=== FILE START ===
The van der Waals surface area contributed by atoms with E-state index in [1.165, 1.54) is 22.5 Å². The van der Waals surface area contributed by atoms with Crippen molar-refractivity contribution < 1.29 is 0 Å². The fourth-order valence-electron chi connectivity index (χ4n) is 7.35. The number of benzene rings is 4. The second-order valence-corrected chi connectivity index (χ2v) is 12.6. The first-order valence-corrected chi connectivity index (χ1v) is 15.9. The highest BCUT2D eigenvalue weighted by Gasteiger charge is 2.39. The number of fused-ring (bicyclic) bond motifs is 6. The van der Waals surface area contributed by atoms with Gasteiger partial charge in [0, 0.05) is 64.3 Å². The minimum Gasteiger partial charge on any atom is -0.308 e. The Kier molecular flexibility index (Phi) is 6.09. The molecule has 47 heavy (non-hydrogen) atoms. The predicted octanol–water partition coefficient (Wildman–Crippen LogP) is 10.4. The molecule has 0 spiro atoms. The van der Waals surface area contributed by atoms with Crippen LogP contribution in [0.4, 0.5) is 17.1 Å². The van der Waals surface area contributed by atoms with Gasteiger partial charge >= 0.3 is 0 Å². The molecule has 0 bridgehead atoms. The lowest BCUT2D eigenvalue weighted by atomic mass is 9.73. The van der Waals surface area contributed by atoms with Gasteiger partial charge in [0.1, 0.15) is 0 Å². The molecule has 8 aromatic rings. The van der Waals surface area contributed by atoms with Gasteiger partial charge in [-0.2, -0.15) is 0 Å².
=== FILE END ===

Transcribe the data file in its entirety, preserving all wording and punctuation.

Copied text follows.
The van der Waals surface area contributed by atoms with E-state index in [1.165, 1.54) is 22.5 Å². The van der Waals surface area contributed by atoms with Crippen molar-refractivity contribution < 1.29 is 0 Å². The fourth-order valence-electron chi connectivity index (χ4n) is 7.35. The number of benzene rings is 4. The second-order valence-corrected chi connectivity index (χ2v) is 12.6. The first-order valence-corrected chi connectivity index (χ1v) is 15.9. The highest BCUT2D eigenvalue weighted by Gasteiger charge is 2.39. The number of fused-ring (bicyclic) bond motifs is 6. The van der Waals surface area contributed by atoms with Gasteiger partial charge in [0, 0.05) is 64.3 Å². The minimum Gasteiger partial charge on any atom is -0.308 e. The Kier molecular flexibility index (Phi) is 6.09. The molecule has 47 heavy (non-hydrogen) atoms. The predicted octanol–water partition coefficient (Wildman–Crippen LogP) is 10.4. The molecule has 0 spiro atoms. The van der Waals surface area contributed by atoms with Crippen LogP contribution in [0.4, 0.5) is 17.1 Å². The van der Waals surface area contributed by atoms with Gasteiger partial charge >= 0.3 is 0 Å². The molecule has 0 bridgehead atoms. The lowest BCUT2D eigenvalue weighted by atomic mass is 9.73. The van der Waals surface area contributed by atoms with Gasteiger partial charge in [0.1, 0.15) is 0 Å². The molecule has 8 aromatic rings. The van der Waals surface area contributed by atoms with Gasteiger partial charge in [-0.2, -0.15) is 0 Å².